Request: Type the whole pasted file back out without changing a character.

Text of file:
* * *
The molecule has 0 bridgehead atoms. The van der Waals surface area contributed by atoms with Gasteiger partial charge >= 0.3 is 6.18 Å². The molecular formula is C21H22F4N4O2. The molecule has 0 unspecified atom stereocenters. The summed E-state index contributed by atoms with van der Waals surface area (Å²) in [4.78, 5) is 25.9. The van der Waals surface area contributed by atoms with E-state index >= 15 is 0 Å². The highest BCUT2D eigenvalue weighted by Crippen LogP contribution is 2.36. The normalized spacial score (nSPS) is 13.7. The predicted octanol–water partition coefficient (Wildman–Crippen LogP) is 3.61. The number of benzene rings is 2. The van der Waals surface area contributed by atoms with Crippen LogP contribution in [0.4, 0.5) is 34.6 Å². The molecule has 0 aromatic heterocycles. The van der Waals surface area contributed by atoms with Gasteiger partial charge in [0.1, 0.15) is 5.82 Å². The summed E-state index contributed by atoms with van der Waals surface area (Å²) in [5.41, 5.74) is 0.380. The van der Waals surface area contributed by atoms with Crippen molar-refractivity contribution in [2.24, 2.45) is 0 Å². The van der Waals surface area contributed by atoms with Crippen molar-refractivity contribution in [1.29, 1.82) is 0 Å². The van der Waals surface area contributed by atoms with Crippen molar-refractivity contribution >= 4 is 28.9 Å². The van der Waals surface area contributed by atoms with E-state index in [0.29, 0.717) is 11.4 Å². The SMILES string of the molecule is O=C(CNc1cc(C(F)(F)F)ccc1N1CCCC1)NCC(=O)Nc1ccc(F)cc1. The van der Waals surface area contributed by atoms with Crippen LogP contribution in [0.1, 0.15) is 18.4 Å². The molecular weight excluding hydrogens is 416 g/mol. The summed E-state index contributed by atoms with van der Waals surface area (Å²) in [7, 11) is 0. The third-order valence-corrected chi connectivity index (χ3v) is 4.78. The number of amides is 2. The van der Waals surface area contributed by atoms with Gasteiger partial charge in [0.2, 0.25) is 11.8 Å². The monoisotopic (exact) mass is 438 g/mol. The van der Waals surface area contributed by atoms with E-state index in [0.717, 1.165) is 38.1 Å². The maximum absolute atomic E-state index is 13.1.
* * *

The molecule has 0 bridgehead atoms. The van der Waals surface area contributed by atoms with Gasteiger partial charge >= 0.3 is 6.18 Å². The molecular formula is C21H22F4N4O2. The molecule has 0 unspecified atom stereocenters. The summed E-state index contributed by atoms with van der Waals surface area (Å²) in [4.78, 5) is 25.9. The van der Waals surface area contributed by atoms with E-state index >= 15 is 0 Å². The highest BCUT2D eigenvalue weighted by Crippen LogP contribution is 2.36. The normalized spacial score (nSPS) is 13.7. The predicted octanol–water partition coefficient (Wildman–Crippen LogP) is 3.61. The number of benzene rings is 2. The van der Waals surface area contributed by atoms with Crippen LogP contribution in [0.4, 0.5) is 34.6 Å². The molecule has 0 aromatic heterocycles. The van der Waals surface area contributed by atoms with Gasteiger partial charge in [0.1, 0.15) is 5.82 Å². The summed E-state index contributed by atoms with van der Waals surface area (Å²) in [5.41, 5.74) is 0.380. The van der Waals surface area contributed by atoms with Crippen molar-refractivity contribution in [2.24, 2.45) is 0 Å². The van der Waals surface area contributed by atoms with Crippen molar-refractivity contribution in [1.29, 1.82) is 0 Å². The van der Waals surface area contributed by atoms with Crippen molar-refractivity contribution >= 4 is 28.9 Å². The van der Waals surface area contributed by atoms with E-state index in [0.29, 0.717) is 11.4 Å². The SMILES string of the molecule is O=C(CNc1cc(C(F)(F)F)ccc1N1CCCC1)NCC(=O)Nc1ccc(F)cc1. The van der Waals surface area contributed by atoms with Crippen LogP contribution in [0.1, 0.15) is 18.4 Å². The molecular weight excluding hydrogens is 416 g/mol. The summed E-state index contributed by atoms with van der Waals surface area (Å²) in [7, 11) is 0. The third-order valence-corrected chi connectivity index (χ3v) is 4.78. The number of amides is 2. The van der Waals surface area contributed by atoms with Gasteiger partial charge in [0.2, 0.25) is 11.8 Å². The monoisotopic (exact) mass is 438 g/mol. The van der Waals surface area contributed by atoms with E-state index in [0.717, 1.165) is 38.1 Å². The maximum absolute atomic E-state index is 13.1.